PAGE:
Bluetooth Range

One of the main criticisms of the SmartShunt is its Bluetooth range. So I set about testing it.

First, I tested its uninterrupted Bluetooth range in a backyard without any obstructions. I measured a range of 90-100 feet.

Then, I put the SmartShunt in the battery compartment of my dad’s RV and tested its interrupted Bluetooth range, when the SmartShunt was surrounded by walls and electrical equipment. I measured a range of 30 feet — a drop of roughly 70 feet.

30 feet was enough range for me to connect while walking around the outside of the RV. But I couldn’t venture very far away or else I’d lose connection.

If your battery bank is far away from where you spend your time, such as in another building on your property, I’d recommend looking at the Victron BMV-712, whose interrupted Bluetooth range I measured at 100 feet.

Extra Features

Like I mentioned, the SmartShunt has an ‘alarm’ feature for low capacity and low and high voltages. The alarm is really just an in-app alert. There is no sound emitted by the shunt.

If you want, you could connect the SmartShunt to a Victron GX device and have the alarm signal sent there. But that’s only a solution for advanced users who are ready to spend the extra money to set up a system like that.

The SmartShunt can monitor the midpoint of your battery bank, or the voltage of a starter battery, using the auxiliary port. It can also do temperature monitoring if you buy Victron’s temperature sensor.

These extra features are all nice to have, but by no means necessary. If you have a large, expensive battery bank I’d recommend considering a battery monitor that does midpoint monitoring — which helps you better monitor the health of individual batteries — but otherwise I don’t think it’s needed.

What I Like

  • It’s easy to install. Installing the SmartShunt can be as easy as taping it to your battery. It’s by far the easiest monitor to install.
  • It has Bluetooth built-in. Bluetooth lets you monitor your system from your phone, which is a great feature in my opinion. It’s still uncommon on battery monitors, and the SmartShunt is one of the cheaper options that comes with it built-in.
  • It’s highly customizable and comes with some nice extra features. Victron’s battery monitors have the greatest number of settings to adjust to help you dial in the monitor for your battery bank. The customization options are a bit confusing at first, but they help improve the monitor’s accuracy. Plus, the SmartShunt has some extra features like midpoint and starter battery monitoring.

What I Don’t Like

  • It’s expensive. The SmartShunt is the second most expensive battery monitor I’ve tested.
  • The Bluetooth range isn’t great. When the SmartShunt was in the battery compartment of my dad’s RV, I measured a Bluetooth range of 30 feet. That was enough to still connect while walking around the RV. But I couldn’t venture too far away.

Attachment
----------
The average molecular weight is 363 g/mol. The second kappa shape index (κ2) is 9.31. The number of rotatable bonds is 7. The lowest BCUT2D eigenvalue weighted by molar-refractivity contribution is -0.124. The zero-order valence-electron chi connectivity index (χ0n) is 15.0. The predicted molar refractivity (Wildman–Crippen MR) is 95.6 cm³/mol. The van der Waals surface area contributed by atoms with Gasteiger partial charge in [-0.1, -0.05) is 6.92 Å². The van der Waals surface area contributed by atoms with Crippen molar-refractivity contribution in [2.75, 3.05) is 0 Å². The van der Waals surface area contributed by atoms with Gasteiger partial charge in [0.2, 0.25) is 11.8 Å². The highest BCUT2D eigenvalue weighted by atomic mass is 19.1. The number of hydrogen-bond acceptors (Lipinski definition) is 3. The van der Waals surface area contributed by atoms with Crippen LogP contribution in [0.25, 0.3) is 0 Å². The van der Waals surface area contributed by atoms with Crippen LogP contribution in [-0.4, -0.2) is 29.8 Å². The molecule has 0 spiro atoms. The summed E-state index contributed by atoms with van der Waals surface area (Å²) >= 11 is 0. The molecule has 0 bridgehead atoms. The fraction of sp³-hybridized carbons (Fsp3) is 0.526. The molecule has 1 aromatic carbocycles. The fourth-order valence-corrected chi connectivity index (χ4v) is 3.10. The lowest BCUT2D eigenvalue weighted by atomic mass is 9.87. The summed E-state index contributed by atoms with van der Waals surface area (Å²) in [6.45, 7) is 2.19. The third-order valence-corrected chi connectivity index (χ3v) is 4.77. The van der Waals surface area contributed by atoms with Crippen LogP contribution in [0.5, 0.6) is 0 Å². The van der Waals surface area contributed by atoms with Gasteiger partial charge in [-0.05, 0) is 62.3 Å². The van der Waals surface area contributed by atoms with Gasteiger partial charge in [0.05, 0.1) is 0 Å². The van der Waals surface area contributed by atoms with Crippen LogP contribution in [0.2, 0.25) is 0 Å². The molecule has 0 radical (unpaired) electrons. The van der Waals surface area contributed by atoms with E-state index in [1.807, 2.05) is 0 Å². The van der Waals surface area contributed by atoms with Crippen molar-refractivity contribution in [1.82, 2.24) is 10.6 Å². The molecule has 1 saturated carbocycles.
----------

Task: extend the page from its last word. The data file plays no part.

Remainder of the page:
• It takes a few seconds for the app to connect. Every time you want to check on your batteries, you have to open the Victron app, click on the SmartShunt, and then wait for the app to connect. It can take around 5-7 seconds on average. That sounds trivial, but compared to monitors with screens you can glance at, it becomes a minor, but ever-present, frustration.

Who This Battery Monitor Is for

  • You want a great battery monitor with Bluetooth. After testing 4 battery monitors side by side, I liked the SmartShunt best.
  • You prefer the Victron brand and quality. I own a few different Victron products and have always been happy with the quality. Their devices can also often be connected together to give you even more information about your system.
  • You want the most customization and data. The SmartShunt lets you adjust a whole slew of settings and stores historical data and trends.

Who This Battery Monitor Isn’t for

  • You just want a simple, cheap battery monitor. In that case, I’d recommend the AiLi 350A Battery Monitor which is a no-frills battery monitor at a very affordable price.
  • You want a screen. Most other battery monitors have screens, so you’ve got lots of alternatives to consider. You could consider the Victron BMV-712 Smart if you’re loyal to the Victron brand. And I’d also recommend looking at the Renogy 500A Battery Monitor. It has my favorite screen of those I tested.

Top Alternatives

  • Victron BMV-712 Smart. The BMV-712 is a premium battery monitor at a premium price. For the price, you get the best of both worlds: Bluetooth and a screen, which is a rare combo in the world of battery monitors. It also has an audible alarm and a programmable relay. For more, check out my full Victron BMV-712 review.
  • TBD SmartShunt. I haven’t personally tested this battery monitor, but it’s a knockoff version of the SmartShunt at around half the price. You don’t get the peace of mind that comes with the Victron brand, but I think it’s worth a look if you want a Bluetooth battery monitor without paying top dollar.

» MORE: How to Choose a Battery Monitor for RVs & Solar Batteries

The Bottom Line

After testing 4 of the best battery monitors over the course of a couple months, the Victron Energy SmartShunt 500A ended up being my favorite. It works with 12-48V lithium and lead acid batteries, which covers virtually all types of RV and solar batteries.

It’s easy to install, has Bluetooth with decent enough range for my purposes, and is highly customizable. It’s the monitor I reach for first when filming videos, testing solar equipment, and building DIY solar projects.

It’s an easy recommendation for those looking for a good battery monitor.

A small ask: If you found my Victron SmartShunt review helpful and are planning to buy one, please consider buying through one of my affiliate links below — I’ll get a small commission which will help fund more reviews like this one. Thank you! 🙏

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Alex Beale
Alex Beale
Alex Beale is the founder and owner of Footprint Hero. As a self-taught DIY solar enthusiast, Alex has spent 4 years producing educational solar content across YouTube, TikTok, Instagram, and the Footprint Hero blog. During that time, he's built Footprint Hero to over 7 million blog visits and 18 million YouTube views. He lives in Tennessee.